Breaking News Emails
A Pennsylvania groom’s alleged sexual assault of one of his wife’s bridesmaids days before their wedding made national headlines.
But experts say that while it may be unusual for a groom to be the alleged assailant, sexual violence at weddings and similar events may be more common than people realize.
"There are some unique circumstances surrounding a wedding that someone could exploit easily" to commit sexual assault, said Kristen Houser of the Pennsylvania Coalition Against Rape.
An inherent sense of trust among a wedding’s guests; a sense of lightheartedness; the free flow of alcohol — all of these can be ingredients for an act of sexual violence, Houser said.
Often people associate such risk factors with college campuses, but weddings aren’t much different, she said.
"If we think of [sexual assailants] as monsters and predators — none of us think we’re friends with monsters and predators,” Houser said. "We err on the side of 'I hang out with good people, and the people I hang out with only hang out with good people.'"
In the Pennsylvania case, the groom, Daniel Carney, was charged with involuntary deviate sexual intercourse of an unconscious person, simple assault and indecent assault last week, about a month after he allegedly forced himself on a bridesmaid at an inn on the Delaware River, according to the criminal complaint.
The bridesmaid, a 29-year-old from Oregon, told police she had spent the afternoon of Aug. 30, two days before the wedding, rafting and paddleboarding with the bridal party and other friends — most of whom had been consuming alcohol. At some point during the afternoon excursions, she said she became too intoxicated to stay upright on her paddleboard.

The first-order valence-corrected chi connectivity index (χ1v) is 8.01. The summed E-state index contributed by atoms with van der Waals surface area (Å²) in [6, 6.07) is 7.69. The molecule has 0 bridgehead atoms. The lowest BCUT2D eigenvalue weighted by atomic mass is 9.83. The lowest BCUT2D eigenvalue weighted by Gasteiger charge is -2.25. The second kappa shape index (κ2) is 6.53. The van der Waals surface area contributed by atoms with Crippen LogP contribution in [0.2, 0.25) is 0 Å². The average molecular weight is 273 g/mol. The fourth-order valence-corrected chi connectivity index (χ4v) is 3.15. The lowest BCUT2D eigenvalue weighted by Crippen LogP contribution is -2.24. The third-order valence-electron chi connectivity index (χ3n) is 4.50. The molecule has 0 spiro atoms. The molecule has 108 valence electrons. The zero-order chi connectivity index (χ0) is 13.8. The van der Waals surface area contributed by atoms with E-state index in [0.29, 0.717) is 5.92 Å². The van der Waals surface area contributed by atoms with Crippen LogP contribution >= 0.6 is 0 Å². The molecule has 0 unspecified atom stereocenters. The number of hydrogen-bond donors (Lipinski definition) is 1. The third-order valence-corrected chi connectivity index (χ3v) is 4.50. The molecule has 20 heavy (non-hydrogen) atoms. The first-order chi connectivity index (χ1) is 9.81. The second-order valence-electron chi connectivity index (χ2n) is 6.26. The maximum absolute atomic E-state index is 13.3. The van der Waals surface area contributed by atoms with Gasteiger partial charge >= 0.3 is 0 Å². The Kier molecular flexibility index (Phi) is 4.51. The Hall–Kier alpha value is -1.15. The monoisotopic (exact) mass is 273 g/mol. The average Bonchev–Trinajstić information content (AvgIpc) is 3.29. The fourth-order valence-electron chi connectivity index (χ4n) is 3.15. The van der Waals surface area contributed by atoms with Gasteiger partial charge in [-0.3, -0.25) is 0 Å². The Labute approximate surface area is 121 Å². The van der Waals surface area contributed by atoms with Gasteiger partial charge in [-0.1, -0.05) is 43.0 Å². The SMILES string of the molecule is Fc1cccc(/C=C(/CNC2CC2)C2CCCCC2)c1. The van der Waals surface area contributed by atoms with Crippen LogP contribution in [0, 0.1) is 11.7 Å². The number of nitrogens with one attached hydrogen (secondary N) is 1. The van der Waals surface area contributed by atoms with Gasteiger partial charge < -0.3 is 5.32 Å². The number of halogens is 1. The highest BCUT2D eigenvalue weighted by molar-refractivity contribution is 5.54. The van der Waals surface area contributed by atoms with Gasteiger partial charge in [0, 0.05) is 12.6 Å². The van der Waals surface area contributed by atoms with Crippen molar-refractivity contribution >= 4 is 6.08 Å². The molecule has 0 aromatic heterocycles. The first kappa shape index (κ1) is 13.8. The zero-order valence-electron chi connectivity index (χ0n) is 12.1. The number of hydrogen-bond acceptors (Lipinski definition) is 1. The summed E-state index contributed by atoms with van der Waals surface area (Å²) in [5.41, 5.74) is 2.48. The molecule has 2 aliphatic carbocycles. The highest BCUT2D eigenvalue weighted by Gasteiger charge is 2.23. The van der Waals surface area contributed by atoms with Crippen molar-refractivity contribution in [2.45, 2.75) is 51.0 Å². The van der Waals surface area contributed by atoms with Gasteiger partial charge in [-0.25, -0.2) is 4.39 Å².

Most of what the bridesmaid said she knows from that day, according to the criminal complaint, is cobbled together from what other people have told her: Her friends put her in a raft for her safety and when they returned to the inn where they were staying at about 8 p.m., she was unable to stand on her own. Carney’s bride-to-be asked him to help the intoxicated bridesmaid out of the water and walk her to the parking lot, the victim said, but instead, he took her to a men’s locker room.
She remembers waking in pain in the locker room to Carney biting her breast and forcefully grabbing her head and body, the complaint says. She then “blacked out” and woke up minutes later with her bathing suit bottoms off, her legs pushed back and Carney on top of her, according to the criminal complaint. His fiancee walked into the locker room at that point and screamed at Carney, the victim told police.
The couple left together, and another bridesmaid assisted the victim in leaving the locker room, according to the complaint. Subsequent interviews revealed the victim “appeared extremely intoxicated and incoherent” when she was found in the locker room, the complaint states.
The bridesmaid told authorities that prior to the assault she had never had reason to feel uncomfortable around the groom.